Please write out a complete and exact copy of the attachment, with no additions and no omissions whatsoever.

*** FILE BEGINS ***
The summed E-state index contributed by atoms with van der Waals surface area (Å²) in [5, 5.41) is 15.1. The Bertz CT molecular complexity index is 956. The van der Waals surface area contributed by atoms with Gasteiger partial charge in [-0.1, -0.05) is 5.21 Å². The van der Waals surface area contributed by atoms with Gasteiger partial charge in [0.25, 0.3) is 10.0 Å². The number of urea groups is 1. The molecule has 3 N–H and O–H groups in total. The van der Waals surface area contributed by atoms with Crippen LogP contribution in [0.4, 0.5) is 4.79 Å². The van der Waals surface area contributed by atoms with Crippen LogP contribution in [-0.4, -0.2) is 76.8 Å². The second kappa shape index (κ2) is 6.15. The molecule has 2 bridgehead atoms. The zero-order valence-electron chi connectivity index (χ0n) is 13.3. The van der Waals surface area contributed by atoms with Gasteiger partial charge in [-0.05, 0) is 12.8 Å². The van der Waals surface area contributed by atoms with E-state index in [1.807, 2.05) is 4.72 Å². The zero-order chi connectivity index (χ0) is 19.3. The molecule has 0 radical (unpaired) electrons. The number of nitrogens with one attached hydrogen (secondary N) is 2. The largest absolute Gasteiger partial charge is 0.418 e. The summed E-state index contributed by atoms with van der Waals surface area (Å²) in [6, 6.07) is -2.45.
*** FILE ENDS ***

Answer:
The summed E-state index contributed by atoms with van der Waals surface area (Å²) in [5, 5.41) is 15.1. The Bertz CT molecular complexity index is 956. The van der Waals surface area contributed by atoms with Gasteiger partial charge in [-0.1, -0.05) is 5.21 Å². The van der Waals surface area contributed by atoms with Gasteiger partial charge in [0.25, 0.3) is 10.0 Å². The number of urea groups is 1. The molecule has 3 N–H and O–H groups in total. The van der Waals surface area contributed by atoms with Crippen LogP contribution in [0.4, 0.5) is 4.79 Å². The van der Waals surface area contributed by atoms with Crippen LogP contribution in [-0.4, -0.2) is 76.8 Å². The second kappa shape index (κ2) is 6.15. The molecule has 2 bridgehead atoms. The zero-order valence-electron chi connectivity index (χ0n) is 13.3. The van der Waals surface area contributed by atoms with Gasteiger partial charge in [-0.05, 0) is 12.8 Å². The van der Waals surface area contributed by atoms with E-state index in [1.807, 2.05) is 4.72 Å². The zero-order chi connectivity index (χ0) is 19.3. The molecule has 0 radical (unpaired) electrons. The number of nitrogens with one attached hydrogen (secondary N) is 2. The largest absolute Gasteiger partial charge is 0.418 e. The summed E-state index contributed by atoms with van der Waals surface area (Å²) in [6, 6.07) is -2.45.